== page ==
October 21, 2015—the date when Doc and Marty come to the future from 1985 in the movie Back to the Future II. I remember watching those movies repeatedly when I was little, and marveling about the differences between 1985 life and the imagined 2015 life. 2015 is here, and needless to say, a lot has changed in 30 years, including in the toxicology and poison center world.
People are poisoned with some different substances now than they were back in 1985. The biggest change has to do with the increase in number of different prescription medications nowadays. There are many medications on the market (and thus in people’s homes) today that had not been invented yet in 1985. Some of these medications are safer than their 1985 counterparts (more on that later) but these days nearly 70% of Americans are on at least 1 prescription drug. More drugs in homes = more chances for those medications to be taken the wrong way, in the wrong amounts, by the wrong person, or any combination thereof.
Look at the comparison of the top 5 substances reported to US poison centers in 1985 compared with 2013 (latest full year we have data for); back in the day the majority of poisonings were exposures to chemicals and household substances whereas today the majority are drugs and medications.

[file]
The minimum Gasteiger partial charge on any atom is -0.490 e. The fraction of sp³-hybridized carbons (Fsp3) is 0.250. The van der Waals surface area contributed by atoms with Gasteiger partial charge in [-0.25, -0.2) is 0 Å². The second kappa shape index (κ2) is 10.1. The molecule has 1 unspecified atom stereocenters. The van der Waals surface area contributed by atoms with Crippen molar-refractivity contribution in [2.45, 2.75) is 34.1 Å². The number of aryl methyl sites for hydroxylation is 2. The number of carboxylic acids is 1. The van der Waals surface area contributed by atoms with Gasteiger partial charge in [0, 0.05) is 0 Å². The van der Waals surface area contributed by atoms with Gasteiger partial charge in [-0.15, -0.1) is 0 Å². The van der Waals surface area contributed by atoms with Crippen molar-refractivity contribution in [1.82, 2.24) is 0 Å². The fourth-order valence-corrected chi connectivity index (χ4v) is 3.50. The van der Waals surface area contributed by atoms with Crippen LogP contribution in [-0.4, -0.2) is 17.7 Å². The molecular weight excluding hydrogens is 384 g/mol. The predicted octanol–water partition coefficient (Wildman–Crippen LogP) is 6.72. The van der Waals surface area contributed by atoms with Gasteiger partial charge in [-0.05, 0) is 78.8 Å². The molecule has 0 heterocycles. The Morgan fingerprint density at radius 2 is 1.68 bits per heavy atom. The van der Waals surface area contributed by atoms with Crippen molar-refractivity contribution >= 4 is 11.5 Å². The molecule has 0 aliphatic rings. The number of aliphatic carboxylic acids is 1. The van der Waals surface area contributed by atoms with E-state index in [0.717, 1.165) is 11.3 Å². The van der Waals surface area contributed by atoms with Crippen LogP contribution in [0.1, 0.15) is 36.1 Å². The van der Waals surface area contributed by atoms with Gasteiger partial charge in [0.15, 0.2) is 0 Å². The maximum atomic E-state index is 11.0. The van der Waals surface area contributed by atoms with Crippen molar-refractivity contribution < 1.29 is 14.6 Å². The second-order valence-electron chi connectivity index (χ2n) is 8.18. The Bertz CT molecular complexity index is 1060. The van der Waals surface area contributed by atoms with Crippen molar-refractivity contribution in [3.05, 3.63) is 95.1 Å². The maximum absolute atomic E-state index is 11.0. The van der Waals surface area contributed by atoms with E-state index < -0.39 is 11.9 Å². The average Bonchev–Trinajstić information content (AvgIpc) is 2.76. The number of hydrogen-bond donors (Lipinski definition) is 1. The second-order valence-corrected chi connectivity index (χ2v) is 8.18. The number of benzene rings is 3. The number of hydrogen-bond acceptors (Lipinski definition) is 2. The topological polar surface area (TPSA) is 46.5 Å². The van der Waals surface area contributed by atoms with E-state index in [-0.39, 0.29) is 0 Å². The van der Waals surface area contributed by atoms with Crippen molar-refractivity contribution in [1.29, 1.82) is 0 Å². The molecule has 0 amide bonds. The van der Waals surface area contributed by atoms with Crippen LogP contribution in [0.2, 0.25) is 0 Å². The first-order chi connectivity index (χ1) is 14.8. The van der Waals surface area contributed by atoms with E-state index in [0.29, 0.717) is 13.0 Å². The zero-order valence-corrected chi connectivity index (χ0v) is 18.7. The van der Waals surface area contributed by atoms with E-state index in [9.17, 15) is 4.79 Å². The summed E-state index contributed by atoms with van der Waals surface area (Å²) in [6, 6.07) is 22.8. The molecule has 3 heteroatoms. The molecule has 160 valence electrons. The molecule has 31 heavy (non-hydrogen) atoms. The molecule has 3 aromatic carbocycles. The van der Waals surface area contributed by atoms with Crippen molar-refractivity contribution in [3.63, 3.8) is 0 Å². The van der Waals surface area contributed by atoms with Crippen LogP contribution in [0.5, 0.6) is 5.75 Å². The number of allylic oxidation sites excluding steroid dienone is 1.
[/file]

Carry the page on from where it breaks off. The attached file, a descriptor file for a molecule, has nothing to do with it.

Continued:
1985 (% total poisoings)
- Cleaning substances 9.6%
- Analgesics 9.1%
- Plants 8.4%
- Cosmetics/personal care products 5.9%
- Chemicals 5.1%
2013 (% total poisonings)
- Analgesics 14%
- Cosmetics/personal care products 9.5%
- Household cleaning substances 9.3%
- Sedative/hypnotics and antipsychotic medications 7.3%
- Antidepressant medications 5.2%
Some household substances have been reformulated since 1985 to be safer. For example, in 1985, nearly 30% of pesticide exposures reported to the nation’s poison centers were the organophosphate type. Organophosphate insecticides are nasty chemicals that affect the body the same way as nerve gas does (e.g. Sarin gas). Today, well over 30% of pesticide exposures reported to poison centers are regarding the much less toxic pyrethroid insecticides.
There are some newer, safer medications that are now more commonly prescribed over their more toxic old-school counterparts. For example, most antidepressants that are prescribed today are the less toxic SSRI (selective serotonin reuptake inhibitors), compared to Tricylclic Antidepressants and MAOIs (monoamine oxidase inhibitors) which were the only things available back in 1985.
Not all changes have been for the better, however. Some 2015 products and practices are more dangerous—for example
- The concentrated liquid inside Laundry Pods is much more toxic than traditional liquid laundry soap
- Powerful, tiny button batteries are in everything from toys to greeting cards pose a much greater risk when swallowed by a child compared to a good ole AA or AAA battery
- Some dangerous and powerful medications, such as opioid analgesics, are prescribed in much higher numbers than they have been in the past